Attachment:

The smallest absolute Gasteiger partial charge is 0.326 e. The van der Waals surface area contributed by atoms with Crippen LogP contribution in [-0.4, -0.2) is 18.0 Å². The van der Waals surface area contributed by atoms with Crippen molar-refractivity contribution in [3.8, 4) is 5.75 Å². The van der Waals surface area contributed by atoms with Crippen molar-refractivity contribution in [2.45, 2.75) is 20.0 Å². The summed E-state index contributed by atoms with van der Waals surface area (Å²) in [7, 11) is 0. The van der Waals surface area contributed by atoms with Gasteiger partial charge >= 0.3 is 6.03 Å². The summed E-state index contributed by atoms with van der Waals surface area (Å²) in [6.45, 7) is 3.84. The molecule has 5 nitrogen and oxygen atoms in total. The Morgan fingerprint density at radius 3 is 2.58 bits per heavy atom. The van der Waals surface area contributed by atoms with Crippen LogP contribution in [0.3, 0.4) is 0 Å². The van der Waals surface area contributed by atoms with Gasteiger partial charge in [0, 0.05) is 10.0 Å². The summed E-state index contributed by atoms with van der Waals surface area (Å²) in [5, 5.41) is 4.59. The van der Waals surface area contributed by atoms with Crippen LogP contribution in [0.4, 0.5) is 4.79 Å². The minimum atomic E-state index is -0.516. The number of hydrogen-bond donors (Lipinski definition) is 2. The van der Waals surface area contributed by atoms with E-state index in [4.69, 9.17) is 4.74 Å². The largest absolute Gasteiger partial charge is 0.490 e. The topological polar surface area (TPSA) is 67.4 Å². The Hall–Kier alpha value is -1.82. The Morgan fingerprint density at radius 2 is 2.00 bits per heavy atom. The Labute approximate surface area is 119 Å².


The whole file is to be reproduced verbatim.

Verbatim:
The smallest absolute Gasteiger partial charge is 0.326 e. The van der Waals surface area contributed by atoms with Crippen LogP contribution in [-0.4, -0.2) is 18.0 Å². The van der Waals surface area contributed by atoms with Crippen molar-refractivity contribution in [3.8, 4) is 5.75 Å². The van der Waals surface area contributed by atoms with Crippen molar-refractivity contribution in [2.45, 2.75) is 20.0 Å². The summed E-state index contributed by atoms with van der Waals surface area (Å²) in [7, 11) is 0. The van der Waals surface area contributed by atoms with Gasteiger partial charge >= 0.3 is 6.03 Å². The summed E-state index contributed by atoms with van der Waals surface area (Å²) in [6.45, 7) is 3.84. The molecule has 5 nitrogen and oxygen atoms in total. The Morgan fingerprint density at radius 3 is 2.58 bits per heavy atom. The van der Waals surface area contributed by atoms with Crippen LogP contribution in [0.3, 0.4) is 0 Å². The van der Waals surface area contributed by atoms with Gasteiger partial charge in [0, 0.05) is 10.0 Å². The summed E-state index contributed by atoms with van der Waals surface area (Å²) in [5, 5.41) is 4.59. The van der Waals surface area contributed by atoms with Crippen LogP contribution in [0.4, 0.5) is 4.79 Å². The minimum atomic E-state index is -0.516. The number of hydrogen-bond donors (Lipinski definition) is 2. The van der Waals surface area contributed by atoms with E-state index in [4.69, 9.17) is 4.74 Å². The largest absolute Gasteiger partial charge is 0.490 e. The topological polar surface area (TPSA) is 67.4 Å². The Hall–Kier alpha value is -1.82. The Morgan fingerprint density at radius 2 is 2.00 bits per heavy atom. The Labute approximate surface area is 119 Å².